Undergraduate Research Opportunities

Jay Leipheimer.

By assisting faculty with a variety of experiments, Jay Leipheimer builds both his skill set and his resume while applying concepts he’s learning in the classroom.

Share in the excitement of scientific discovery while exploring career opportunities in microbiology, immunology and related biomedical fields.

Gain research experience in our labs and significantly enhance your undergraduate work. We offer valuable opportunities that go beyond classroom learning in biochemistry, biomedical science, the biological sciences or related fields.

You will engage in experiments as you are mentored by our faculty investigators. You may be able to volunteer, earn credit or fill a work-study position.

You also may be eligible to work with our faculty in universitywide programs that offer financial support, including:

Jump-Start Your Research Career

As a student researcher, you will gain insight into the entire research process, learning from various members of your research team. Under your mentor’s guidance, you will build on skills and concepts from your coursework. You will contribute to new knowledge aimed at understanding disease mechanisms and organisms, and host defenses against them.

Our faculty also engage undergraduates in collaborative research through the Witebsky Center for Microbial Pathogenesis and Immunology.

You may continue working in the same lab for a semester or longer, carrying out longer-term projects. This will give you a better opportunity to be listed as a co-author on publications in scientific journals. This will help make your resume competitive when you apply to graduate school, MD programs or other pursuits.

Present Your Research

We give you several opportunities to share your research projects — usually through poster presentations — and vie for awards.

CURCA students present at the Celebration of Student Academic Excellence; SURE participants at the Buffalo Summer Research Day. We also encourage you to present with your lab team at local and regional conferences on immunology, microbial pathogenesis and DNA replication and repair.

If you are a highly productive undergraduate student-researcher who makes major contributions to an important paper, you may have opportunities to present at national or international research forums. In these cases, the cost of your participation will almost certainly be supported through your mentor’s research grant or awards that you earn.

Gain Real-World Lab Experience

Participating in laboratory meetings gives you insight into life in a research lab and connects you to fellow researchers — from other undergraduates through senior faculty members.

In your lab, you also will have opportunities to gain experience with state-of-the-art techniques and processes.

Our undergraduate researchers have engaged in studies to:

  • explore intracellular trafficking of the HIV envelope protein complex using the fluorescent dye FlAsH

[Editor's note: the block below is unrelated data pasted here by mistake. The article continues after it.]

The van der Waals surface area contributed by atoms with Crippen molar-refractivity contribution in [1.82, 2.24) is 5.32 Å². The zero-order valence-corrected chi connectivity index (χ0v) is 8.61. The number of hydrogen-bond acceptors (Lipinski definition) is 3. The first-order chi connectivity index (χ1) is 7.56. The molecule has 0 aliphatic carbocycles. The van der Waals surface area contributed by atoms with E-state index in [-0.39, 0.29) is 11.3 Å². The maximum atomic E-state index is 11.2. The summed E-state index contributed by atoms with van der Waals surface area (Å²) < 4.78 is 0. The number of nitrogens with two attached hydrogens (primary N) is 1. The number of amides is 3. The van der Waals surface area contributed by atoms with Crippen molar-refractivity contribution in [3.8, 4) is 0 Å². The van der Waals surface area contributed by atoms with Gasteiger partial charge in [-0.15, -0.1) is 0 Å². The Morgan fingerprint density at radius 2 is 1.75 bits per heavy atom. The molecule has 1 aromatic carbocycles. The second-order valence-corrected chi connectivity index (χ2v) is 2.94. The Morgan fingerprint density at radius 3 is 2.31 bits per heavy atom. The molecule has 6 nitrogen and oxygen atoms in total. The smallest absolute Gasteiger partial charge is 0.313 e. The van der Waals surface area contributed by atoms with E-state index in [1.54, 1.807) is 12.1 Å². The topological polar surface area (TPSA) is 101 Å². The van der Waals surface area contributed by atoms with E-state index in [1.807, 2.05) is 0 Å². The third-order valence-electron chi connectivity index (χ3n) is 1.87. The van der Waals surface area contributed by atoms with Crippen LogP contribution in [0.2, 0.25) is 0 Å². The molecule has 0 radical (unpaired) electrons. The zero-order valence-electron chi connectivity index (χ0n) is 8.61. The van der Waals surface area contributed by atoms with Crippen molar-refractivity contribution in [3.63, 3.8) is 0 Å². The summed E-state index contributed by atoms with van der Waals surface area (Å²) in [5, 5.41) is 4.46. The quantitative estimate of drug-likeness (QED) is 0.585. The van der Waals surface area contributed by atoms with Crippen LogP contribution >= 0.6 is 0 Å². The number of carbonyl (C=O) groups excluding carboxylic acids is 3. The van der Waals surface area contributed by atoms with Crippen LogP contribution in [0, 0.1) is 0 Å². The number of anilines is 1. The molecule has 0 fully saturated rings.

• study how opposing forces affect the Escherichia coli DNA helicase RecBCD, using fluorescent beads at the single molecule level
  • characterize how the E. coli single-stranded binding protein interacts with two DNA replication fork repair helicases using imaging technology in live cells
  • study branch migration, the late stage of DNA recombination, at the level of individual DNA molecules
  • study cellular gene expression in mice with Toxoplasma gondii infection

Pursue Independent Study

Through our research tutorial course — MIC 499 Independent Study — we give you opportunities to play a small role in a microbiology or immunology research project. You will gain valuable laboratory experience while earning one to eight credits. You need to arrange to take the course with one of our faculty researchers who agrees to mentor you.

Find a Research Opportunity

You may find a research mentor through several avenues:

Search for Faculty

Our searchable faculty profiles describe faculty research interests and ongoing projects:

Research Opportunity Listings

Faculty who are actively seeking student researchers list their projects in the Experiental Learning Network. The Experiential Learning Network also maintains a listing of summer and national research opportunities.

Collegiate Science and Technology Entry Program (CSTEP)

Students participating in CSTEP can find lab mentors in the biomedical sciences.

Ask Your Professors

Talk to faculty whose science classes you have taken. They may be able to suggest other faculty with whom you might work.

Student Clubs

Student organizations host speakers, facilitate shadowing opportunities and connect you with peers who share your interests—all of which may help you find a project mentor.

Contact Us

If you have questions about our undergraduate research opportunities in microbiology or immunology, please contact:

Director of Undergraduate Studies

Jacobs, Amy

Amy Jacobs, PhD

Research Associate Professor

955 Main Street Buffalo, NY 14203

Phone: (716) 829-2085

Email: ajacobs2@buffalo.edu